World Cup fans and Twitter imbroglio  

By Alex P. Vidal

“When you’re part of a World Cup, it’s always now or never.”—Kevin De Bruyne

LET’S hope our regular monitoring of the ongoing The FIFA World Cup Qatar won’t be disrupted or “shortchanged” in the Twitter now that thousands of its employees—including key technical workers—have either stopped working (read: quit) or been laid off these past two weeks.

Sadly, the bloody carnage in this popular social media was bad timing because it occurred even before the start of the world’s greatest sporting event hosted by the peninsular Arab country whose terrain comprises arid desert and a long Persian (Arab) Gulf shoreline of beaches and dunes.

There are soccer fans who find it convenient to check the latest stories and results in the social media, and Twitter is among the leading sources of these stories in a unique platform.

In this age of fast information technology, Twitter, Facebook, Instagram, Youtube, WhatsApp, Reddit, Pinterest, SnapChat, and Linkedin play pivotal roles in the dissemination of accurate facts and data.

Like ordinary news hunters who want to know the stories fresh and as quickly as possible, soccer fans love to know the scores in each match especially in the heart-thumping elimination rounds conveniently from their gadgets and mobile phones.

They are excited to know how England will tame the resurging Germany and how Brazil will tackle the come-backing Spain.


Twitter can’t afford to make its patrons and users disappointed and neglected in these coming weeks when the world is agog over the Beautiful Game.

While Elon Musk is busy streamlining Twitter’s workforce and tackling both the veiled and open recalcitrance of employees against his rigid management style, soccer fans are pinning their hopes for accurate and crispier coverage of the World Cup primarily in this gigantic social media platform.

The Verge has reported that after purging nearly two-thirds of Twitter’s 7,500-person workforce in three weeks, Musk is hiring again.

During an all-hands meeting with Twitter employees November 21, Musk reportedly said the company was done with layoffs and actively recruiting for roles in engineering and sales and that employees are encouraged to make referrals, according to two people who attended and a partial recording obtained by The Verge.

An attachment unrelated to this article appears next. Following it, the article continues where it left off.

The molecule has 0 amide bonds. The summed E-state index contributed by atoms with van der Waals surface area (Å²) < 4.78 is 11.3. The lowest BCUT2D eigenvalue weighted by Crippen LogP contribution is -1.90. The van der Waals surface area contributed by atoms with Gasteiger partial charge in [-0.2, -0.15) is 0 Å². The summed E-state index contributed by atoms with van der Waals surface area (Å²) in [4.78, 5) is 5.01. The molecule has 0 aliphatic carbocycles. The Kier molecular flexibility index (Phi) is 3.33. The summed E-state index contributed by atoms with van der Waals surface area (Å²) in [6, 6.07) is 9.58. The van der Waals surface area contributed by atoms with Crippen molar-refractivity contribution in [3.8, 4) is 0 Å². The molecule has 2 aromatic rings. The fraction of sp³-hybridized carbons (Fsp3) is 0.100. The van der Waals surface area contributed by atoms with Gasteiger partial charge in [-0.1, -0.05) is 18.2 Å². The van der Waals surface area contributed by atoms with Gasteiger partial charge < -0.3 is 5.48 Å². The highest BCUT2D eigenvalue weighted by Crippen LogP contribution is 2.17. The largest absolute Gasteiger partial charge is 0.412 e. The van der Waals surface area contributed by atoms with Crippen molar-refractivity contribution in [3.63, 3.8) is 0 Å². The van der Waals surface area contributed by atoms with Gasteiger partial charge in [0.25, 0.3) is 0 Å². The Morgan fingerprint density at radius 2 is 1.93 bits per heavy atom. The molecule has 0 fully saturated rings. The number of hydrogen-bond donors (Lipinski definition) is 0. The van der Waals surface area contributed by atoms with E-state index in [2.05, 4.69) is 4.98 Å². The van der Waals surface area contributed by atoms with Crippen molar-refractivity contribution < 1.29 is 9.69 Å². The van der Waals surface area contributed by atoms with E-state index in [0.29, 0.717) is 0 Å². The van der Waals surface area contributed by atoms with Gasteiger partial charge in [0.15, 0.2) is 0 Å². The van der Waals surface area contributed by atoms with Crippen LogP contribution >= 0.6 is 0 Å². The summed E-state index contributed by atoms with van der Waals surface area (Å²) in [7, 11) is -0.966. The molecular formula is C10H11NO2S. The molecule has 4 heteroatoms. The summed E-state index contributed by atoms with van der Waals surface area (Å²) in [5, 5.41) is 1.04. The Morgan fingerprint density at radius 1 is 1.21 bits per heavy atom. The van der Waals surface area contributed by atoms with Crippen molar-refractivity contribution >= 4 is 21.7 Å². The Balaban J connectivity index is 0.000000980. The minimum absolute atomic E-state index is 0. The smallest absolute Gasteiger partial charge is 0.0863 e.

His comments were made the same day that an unspecified wave of cuts hit Twitter’s sales department, which has lost almost all of its senior leadership since Musk took over.


US chess master Marlon Bernardino, who dabbles in sports journalism, recently delivered to me a sad news about Filipino GM Regelio “Joey” Antonio’s participation in the 30th FIDE World Senior Individual Chess Championship held at the Hotel Cenacolo in Assisi, Umbria, Italy on Sunday.

“Joey Antonio falters in Italy chess,” Bernardino wrote in the story he sent to this writer as he disclosed the individual standings after Round 6: (Open 50+ division) 5.5 points—GM Darcy Lima (Brazil), GM Frank Holzke (Germany) 5.0 points—GM Ivan Morovic Fernandez (Chile), GM Milos Pavlovic (Serbia) 4.5 points—GM Rogelio “Joey” Antonio Jr. (Philippines), GM Maxim Novik (Lithuania), GM Zurab Sturua (Georgia), GM Vladislav Nevednichy (Romania), GM Dejan Antic (Serbia), GM Klaus Bischoff (Germany), GM Ketevan Arakhamia-Grant (Scotland), IM Krizsany Laszlo (Hungrary), IM Fabrizio Bellia (Italy), IM  William Paschall (USA), IM Klaus De Francesco (Germany), FM Stephen Dishman (England), FM Kok Siong Teo (Singapore)

Bernardino reported that Antonio (Elo 2397), the 13-time National Open Champion, lost a crucial battle against GM Darcy Lima of Brazil (Elo 2415) in the sixth round.

“Antonio, a long-time vanguard of Philippine Chess, was using the disadvantageous black pieces while playing against Lima. The game was ended after 45 moves of Bogo Indian Defense,” wrote Bernardino.

The 60-year-old Filipino GM now has 4.5 points to  share 5th to 17th places with GM Maxim Novik (Lithuania), GM Zurab Sturua (Georgia), GM Vladislav Nevednichy (Romania), GM Dejan Antic (Serbia), GM Klaus Bischoff (Germany), GM Ketevan Arakhamia-Grant (Scotland), IM Krizsany Laszlo (Hungrary), IM Fabrizio Bellia (Italy), IM William Paschall (USA), IM Klaus De Francesco (Germany), FM Stephen Dishman (England) and FM Kok Siong Teo (Singapore).

Antonio would be playing against Sturua in the seventh round.


Bernardino said the 60-year-old Lima, meanwhile, shared the leadership board in the Open 50+ class tournament with a total of 5.5 points, the same output of GM Frank Holzke of Germany (Elo 2476), who brought down Novik after 53 moves of Gruenfeld Defense.

GM Ivan Morovic Fernandez of Chile and GM Milos Pavlovic of Serbia toppled their respective rivals to climb at third to fourth places with 5.0 points apiece.

International Master Angelo Abundo Young (Elo 2309) defeated Ulises Decozar (Elo 2102) of the United States to score 3.5 points and create a twenty seven-way tie for 36th places together with seventh round opponent FM Milan Kolesar of Slovakia (Elo 2136).

In the Open 65+ class, International Master elect and Fide Master Jose Efren Bagamasbad (Elo 2051) beat Eero Patola (Elo 1830) of Finland to raise his total 3.0 points. The 66-year-old Bagamasbad was tied at 84th to 112th places. He would be meeting Olav Thoresen of Norway (Elo 1874) in the next round.

Bernardino said the triumvirate would like to thank NCFP Chairman/President Rep. Prospero “Butch” Arreza Pichay Jr. and NCFP CEO GM Jayson O. Gonzales for supporting their Europe chess campaign as well to POC President Mayor Abraham “Bambol” Tolentino Jr. for helping to secure their Schengen visa on time.

Bernardino and Roberto M. Racasa serve as the triumvirate coaches, trainers and second.

(The author, who is now based in New York City, used to be the editor of two local papers in Iloilo.—Ed)   


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